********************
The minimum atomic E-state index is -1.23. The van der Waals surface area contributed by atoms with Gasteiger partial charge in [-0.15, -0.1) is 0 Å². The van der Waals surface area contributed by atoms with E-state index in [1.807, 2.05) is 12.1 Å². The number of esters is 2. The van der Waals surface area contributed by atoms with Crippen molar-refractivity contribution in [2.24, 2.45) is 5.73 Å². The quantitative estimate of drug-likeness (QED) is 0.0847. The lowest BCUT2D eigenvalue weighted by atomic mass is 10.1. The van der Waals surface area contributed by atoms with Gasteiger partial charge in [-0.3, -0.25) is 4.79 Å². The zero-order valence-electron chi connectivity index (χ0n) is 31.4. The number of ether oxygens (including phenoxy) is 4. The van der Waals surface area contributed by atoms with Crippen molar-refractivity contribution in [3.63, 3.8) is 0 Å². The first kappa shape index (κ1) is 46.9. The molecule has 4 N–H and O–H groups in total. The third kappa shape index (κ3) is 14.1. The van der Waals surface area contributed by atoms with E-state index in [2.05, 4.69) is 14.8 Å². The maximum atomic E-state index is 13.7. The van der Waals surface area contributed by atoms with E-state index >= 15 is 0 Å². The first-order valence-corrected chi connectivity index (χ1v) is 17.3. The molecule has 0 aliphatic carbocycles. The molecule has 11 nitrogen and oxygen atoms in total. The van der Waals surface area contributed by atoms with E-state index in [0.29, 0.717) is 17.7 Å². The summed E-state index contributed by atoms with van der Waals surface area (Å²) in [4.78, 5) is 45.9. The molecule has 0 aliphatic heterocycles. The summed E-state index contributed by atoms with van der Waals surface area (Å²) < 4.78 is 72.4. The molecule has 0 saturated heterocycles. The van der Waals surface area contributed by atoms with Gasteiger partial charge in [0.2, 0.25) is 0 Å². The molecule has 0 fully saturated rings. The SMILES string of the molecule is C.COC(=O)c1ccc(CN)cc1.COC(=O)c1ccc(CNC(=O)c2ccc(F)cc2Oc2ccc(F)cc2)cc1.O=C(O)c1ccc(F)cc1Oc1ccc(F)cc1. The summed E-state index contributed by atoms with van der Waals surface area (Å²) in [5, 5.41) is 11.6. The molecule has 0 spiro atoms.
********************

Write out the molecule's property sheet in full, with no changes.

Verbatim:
The minimum atomic E-state index is -1.23. The van der Waals surface area contributed by atoms with Gasteiger partial charge in [-0.15, -0.1) is 0 Å². The van der Waals surface area contributed by atoms with E-state index in [1.807, 2.05) is 12.1 Å². The number of esters is 2. The van der Waals surface area contributed by atoms with Crippen molar-refractivity contribution in [2.24, 2.45) is 5.73 Å². The quantitative estimate of drug-likeness (QED) is 0.0847. The lowest BCUT2D eigenvalue weighted by atomic mass is 10.1. The van der Waals surface area contributed by atoms with Gasteiger partial charge in [-0.3, -0.25) is 4.79 Å². The zero-order valence-electron chi connectivity index (χ0n) is 31.4. The number of ether oxygens (including phenoxy) is 4. The van der Waals surface area contributed by atoms with Crippen molar-refractivity contribution in [3.63, 3.8) is 0 Å². The first kappa shape index (κ1) is 46.9. The molecule has 4 N–H and O–H groups in total. The third kappa shape index (κ3) is 14.1. The van der Waals surface area contributed by atoms with E-state index in [2.05, 4.69) is 14.8 Å². The maximum atomic E-state index is 13.7. The van der Waals surface area contributed by atoms with E-state index >= 15 is 0 Å². The first-order valence-corrected chi connectivity index (χ1v) is 17.3. The molecule has 0 aliphatic carbocycles. The molecule has 11 nitrogen and oxygen atoms in total. The van der Waals surface area contributed by atoms with E-state index in [0.29, 0.717) is 17.7 Å². The summed E-state index contributed by atoms with van der Waals surface area (Å²) in [4.78, 5) is 45.9. The molecule has 0 aliphatic heterocycles. The summed E-state index contributed by atoms with van der Waals surface area (Å²) < 4.78 is 72.4. The molecule has 0 saturated heterocycles. The van der Waals surface area contributed by atoms with Gasteiger partial charge in [0.2, 0.25) is 0 Å². The molecule has 0 fully saturated rings. The SMILES string of the molecule is C.COC(=O)c1ccc(CN)cc1.COC(=O)c1ccc(CNC(=O)c2ccc(F)cc2Oc2ccc(F)cc2)cc1.O=C(O)c1ccc(F)cc1Oc1ccc(F)cc1. The summed E-state index contributed by atoms with van der Waals surface area (Å²) in [5, 5.41) is 11.6. The molecule has 0 spiro atoms.